I thought it would come to nothing, he reminded himself. She said, I can’t give you children. He replied, I can’t promise you money –paused–or fame . . . even if, when I die, my stuff–he chuckled–gets discovered.
In the small clearing, where their bodies nearly filled the circle when they were making love, and now at rest still left little room, the rain began to fall, slowly, and by the time they were scantily dressed, the mist had become a downpour.
They ran back to her house, laughing like little children, covering their heads–his shirt, her blouse. His chest was bare and she wore no bra . . . he wanted to stop and follow the arcs in the air her nakedness traced.
If rain were the worst fate to befell thee, is lightning not far behind thee? Going to mass cankered his speech if not his soul, he began believing the Jesus myth all over again, even if his mother and father lived as though Christ had not lived. How could you know?
He railed occasionally when the subject came up, and she never again asked him to attend mass with her. He kept religion to himself and at twenty-six his only politics was Vietnam; but now, at seventy-three, perhaps more vocal than in his youth, even occasionally seeing in the evidence at hand what might be coming, he believed the Church would attempt to usurp the power of the State through the seemingly infinite riches of the forces of reaction and the unimpeachable decisions of their toady, the U.S. Supreme Court.
He loved her very much–how much, he would not say, even to himself. At twenty-six he saw ahead of him only what he had survived so far. That, and the miasma of music and poetry that might lead nowhere, but he had no intentions of giving up either . . . For what? It was not in his heart to sacrifice what he loved for anyone, and she held out for his work coming to something, enough at least for him to "persist in his folly," as Blake recommended "a fool" do if he were to "become wise."
She was going to apply for entry into medical school, sell her house to put herself through. She worked on the materials when she wasn’t at the hospital. Her father’s career was leading to her own, especially now, after her hysterectomy. One day Bobby made a crack about how she could become a call girl now that pregnancy was no possibility. She shot back, You want to pay me every time? adding, Don’t be a fucking boor, Bobby! He made a lame attempt to apologize. She left no doubt she was more than merely disappointed in him. He left.
He huddled in the bungalow. Rain fell. Maybe he should talk to a priest. Or see a shrink. He told Bonnington what had happened. The doctor said only Bobby knew why he thought such a remark would be received in the spirit he had intended, if he had, Bonnington added like a warning, then suggested Bobby might try reading Freud’s study of jokes and their relation to the unconscious. Such wit thee have no need of, Bobby reminded himself.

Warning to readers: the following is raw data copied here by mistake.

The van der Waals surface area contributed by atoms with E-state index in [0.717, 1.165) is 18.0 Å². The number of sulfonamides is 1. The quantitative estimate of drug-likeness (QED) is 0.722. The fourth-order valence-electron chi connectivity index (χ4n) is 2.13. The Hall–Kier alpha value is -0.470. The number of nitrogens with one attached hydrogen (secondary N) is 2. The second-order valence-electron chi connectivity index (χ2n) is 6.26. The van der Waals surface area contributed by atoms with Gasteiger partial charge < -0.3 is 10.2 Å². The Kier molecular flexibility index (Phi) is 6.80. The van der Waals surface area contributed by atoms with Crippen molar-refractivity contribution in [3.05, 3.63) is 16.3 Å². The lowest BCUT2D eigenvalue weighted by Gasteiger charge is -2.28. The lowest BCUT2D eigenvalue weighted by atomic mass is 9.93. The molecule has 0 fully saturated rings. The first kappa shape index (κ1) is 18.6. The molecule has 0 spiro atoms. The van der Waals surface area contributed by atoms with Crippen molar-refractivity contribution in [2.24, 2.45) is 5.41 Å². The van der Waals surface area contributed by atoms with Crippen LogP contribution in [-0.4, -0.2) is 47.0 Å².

It was still raining when he made the street and started to enter the first coffee shop he came to. He saw Jacqui through the window, with another man. He made it to an overhanging eave, sagging against a wall, waiting for the downpour to ease. He was already working in his head on a story about a fool who fucks up his future by running his mouth.
He kept to himself all afternoon, writing. He made it autobiographical, as always when he chose a fool for his subject. In this story there were two. The fearless one he wanted to be (A) and the one he feared he would become (B). They were each other’s best friend. B moved to Mexico after A was drafted and died on patrol. Though he was 4-F, B claimed to be weary of the rain. In Mexico the protagonist began to think in the biblical argot that Bobby called Jesus-eeze, what going to mass had done to his own soul. Clearly, the fool had become a madman only, babbling in ingles and learning the espanol exceedingly slowly.
When he reached a stopping place, Bobby read through the Fool’s lines in King Lear. He put off adding any more to his own tale. Lear was someone he never understood. Maybe he’d marry Cathleen someday and have a daughter like Cordelia. But that required more suspension of disbelief than he was capable of . . . Still, they might have sons and only the one devoted to silence would love his father.
He slept and woke when Melindra entered without knocking. He was happy to see her and did not think of Cathleen any longer. Melindra said Rose had called her and wanted Bobby to sing for her. Rose had fought with Dave after steadfastly refusing again to marry him . . . or anyone, as Rose always added. What Rose was doing or going to do she didn’t say. They drove to Dave’s house, it was empty, and Rose had not been in the Black and Tan.
(29 March, 5 April 2012)
copyright 2012 by Floyce Alexander